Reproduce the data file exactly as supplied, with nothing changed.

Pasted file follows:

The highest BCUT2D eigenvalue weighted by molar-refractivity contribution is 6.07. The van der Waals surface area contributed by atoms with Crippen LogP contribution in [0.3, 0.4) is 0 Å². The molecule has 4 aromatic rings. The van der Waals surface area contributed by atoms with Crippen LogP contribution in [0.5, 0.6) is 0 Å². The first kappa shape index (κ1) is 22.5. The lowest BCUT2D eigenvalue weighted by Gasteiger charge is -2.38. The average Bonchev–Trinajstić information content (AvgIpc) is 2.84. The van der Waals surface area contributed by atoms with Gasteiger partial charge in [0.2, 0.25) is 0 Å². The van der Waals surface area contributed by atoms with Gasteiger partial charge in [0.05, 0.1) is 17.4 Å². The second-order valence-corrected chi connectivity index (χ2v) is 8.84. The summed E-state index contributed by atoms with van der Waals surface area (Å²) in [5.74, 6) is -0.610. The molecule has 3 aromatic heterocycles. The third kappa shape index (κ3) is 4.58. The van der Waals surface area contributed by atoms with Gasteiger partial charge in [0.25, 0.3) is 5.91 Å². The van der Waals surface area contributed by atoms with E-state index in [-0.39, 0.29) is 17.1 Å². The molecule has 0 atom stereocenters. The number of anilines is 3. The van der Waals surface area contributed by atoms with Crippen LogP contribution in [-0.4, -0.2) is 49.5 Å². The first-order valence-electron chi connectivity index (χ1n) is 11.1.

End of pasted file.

The highest BCUT2D eigenvalue weighted by molar-refractivity contribution is 6.07. The van der Waals surface area contributed by atoms with Crippen LogP contribution in [0.3, 0.4) is 0 Å². The molecule has 4 aromatic rings. The van der Waals surface area contributed by atoms with Crippen LogP contribution in [0.5, 0.6) is 0 Å². The first kappa shape index (κ1) is 22.5. The lowest BCUT2D eigenvalue weighted by Gasteiger charge is -2.38. The average Bonchev–Trinajstić information content (AvgIpc) is 2.84. The van der Waals surface area contributed by atoms with Gasteiger partial charge in [0.2, 0.25) is 0 Å². The van der Waals surface area contributed by atoms with Gasteiger partial charge in [0.05, 0.1) is 17.4 Å². The second-order valence-corrected chi connectivity index (χ2v) is 8.84. The summed E-state index contributed by atoms with van der Waals surface area (Å²) in [5.74, 6) is -0.610. The molecule has 3 aromatic heterocycles. The third kappa shape index (κ3) is 4.58. The van der Waals surface area contributed by atoms with Gasteiger partial charge in [0.25, 0.3) is 5.91 Å². The van der Waals surface area contributed by atoms with E-state index in [-0.39, 0.29) is 17.1 Å². The molecule has 0 atom stereocenters. The number of anilines is 3. The van der Waals surface area contributed by atoms with Crippen LogP contribution in [-0.4, -0.2) is 49.5 Å². The first-order valence-electron chi connectivity index (χ1n) is 11.1.